It’s not about using maximum power,
but rather how to maximize the power.
Boxing Mittwork Drills
1. Punching Drills
Give the fighters combinations and have them hit the pads. Adjust their technique and give feedback on their habits as needed. You can use my punching combinations list for some ideas.
2. Defense & Counter-Punching Drills
Start by testing his defense after a combo. Call out 1-2-3, or whatever combo you want, and then throw a test punch at him to make sure he’s being defensively responsible. After a while, you can start to test his counter-punching ability. Make him return fire…no more running away after throwing a combination, he has to stay in range and look for counter-offensive opportunities instead of only relying on a tight defense.
3. Style drills
Get accustomed to different boxing styles and fighting situations. Work with him on throwing specific punches such as the left hook to the body. Also work with him on defending against specific punches such as the right cross. Put him in the corner. Make him back-up after every combination, or make him go forward after every combination. Or put him on the ropes and make him hit the mitts from a close-range position and then use footwork to escape. Or stand southpaw and get him used to firing against an opponent in the southpaw stance.
Different styles of mittwork
Traits of a Great Padman
1. Natural movement
The best padmen are all about natural movement. They know how to hold mitts and move around you in a way that makes you throw and defend punches in such a natural way. They don’t have to say anything, it’s just the way that they move that makes you move instinctively. If you’ve ever worked the mitts with a great padman, then you know what I’m talking about.
The way they hold the mitts, makes you throw with good technique. They way they aim punches at you makes you slip naturally. The way they move, teaches you how to pivot and step around with good footwork. People watching from the outside might think you’ve been taught before what to do but actually you’re only doing what you feel is natural.
2. Lots of challenging drills
They’ve got tons of fun drills for you. It’s never boring and it’s never the same stuff again and again. Always fresh drills to keep you on your toes. Great mitt-holders know tons of great mitt drills.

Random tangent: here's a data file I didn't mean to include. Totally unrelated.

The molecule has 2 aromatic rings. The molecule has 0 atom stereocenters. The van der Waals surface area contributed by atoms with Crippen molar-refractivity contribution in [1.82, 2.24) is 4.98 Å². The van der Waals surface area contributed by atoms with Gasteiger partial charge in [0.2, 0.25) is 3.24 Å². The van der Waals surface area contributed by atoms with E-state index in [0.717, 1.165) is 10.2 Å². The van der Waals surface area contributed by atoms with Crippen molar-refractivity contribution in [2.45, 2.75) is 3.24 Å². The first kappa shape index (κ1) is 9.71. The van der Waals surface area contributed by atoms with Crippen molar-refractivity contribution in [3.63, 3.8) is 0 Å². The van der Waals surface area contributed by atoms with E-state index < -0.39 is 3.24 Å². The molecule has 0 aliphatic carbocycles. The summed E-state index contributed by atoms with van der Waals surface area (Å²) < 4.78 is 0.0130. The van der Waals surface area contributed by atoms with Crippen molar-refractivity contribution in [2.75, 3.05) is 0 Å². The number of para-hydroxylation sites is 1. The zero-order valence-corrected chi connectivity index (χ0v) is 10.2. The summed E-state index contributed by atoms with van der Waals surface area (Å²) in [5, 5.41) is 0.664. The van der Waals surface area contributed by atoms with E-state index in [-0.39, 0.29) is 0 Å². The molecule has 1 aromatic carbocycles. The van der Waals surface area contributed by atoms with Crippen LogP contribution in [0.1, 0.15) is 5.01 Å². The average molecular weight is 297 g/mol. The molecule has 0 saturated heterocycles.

3. Great feedback
I would have to say that great feedback comes from having experience, knowledge, and also good chemistry. A good padman can make great improvements to your skills simply by giving you small adjustments. Instead of the same’old “keep your hands up”, he can say something more specific such as “don’t drop your right hand when you throw the left hook”. Or he can say, “don’t look at the body when you throw the left hook to the body”. Or “slide out after the right hand, don’t jerk”.
A padman that has good chemistry with you understands your habits well and knows exactly what to say to make you aware of your habits. He can point out your flaws and help you fix them easily with small adjustments. You never feel like it’s a million things that you have to remember but rather a few little tweaks here and there.
Different methods of mittwork
Here I showcase some of my favorite boxing mitt routines I’ve seen on Youtube. You can see how different boxing trainers use different mittwork drills to develop their fighters. I should clarify that each trainer knows a wide variety of mitt drills and just because they’re famous for one style doesn’t mean that they can’t or don’t do other mitt drills.
1. Power drills
*** Hard to find a video of this since just about everyone works offense & defense at the same time. ***
Here goes your typical mittwork routine. Maximum power, maximum speed, maximum intensity. RAH-RAH-RAH!!! POW-POW-POW!! Nothing but non-stop power punching. It can look impressive but it doesn’t do much for the fighter in terms of skill development. At best, it’s an exhilarating workout. Training on the focus mitts can definitely be much more than this.
2. Offense & defense drills
Some punching and some slipping. Lots of simultaneous offense and defense moves going on. These are one of my favorite mitt drills for developing fighters. You should be careful that the defensive moves are randomly tested rather than choreographed.
3. Rhythm drills
Here is the typical Mayweather slick-style pad routine. It wasn’t invented by the Mayweather family but it certainly looks impressive to some people and a waste of time to others. For the record, I love this routine. The detractors who claim this is unrealistic soft-hitting using bad punching technique and bad slipping technique are totally missing the point of this drill (HINT: it’s not about power). There’s also a good chance they’ve never boxed before and have no idea what they’re talking about.
The point of this drill is to build rapid coordination and fighting reflexes. It’s not so much about having perfect punching technique or perfect defense technique but rather to get the fighter accustomed to making split-second decisions. Sure…the combos and defensive movements can be a bit choreographed beforehand but the sequences are changed and switched around the fly and the fighter has to adjust for constantly changing targets and counters. While this drill isn’t necessarily effective for developing power or punching technique, it’s incredibly effective for developing fighting reflexes and fluid fighting movements (rhythm). With good rhythm, comes better timing, which allows you to do more damage using your opponent’s momentum instead of just only yours.
4. Pure defense drills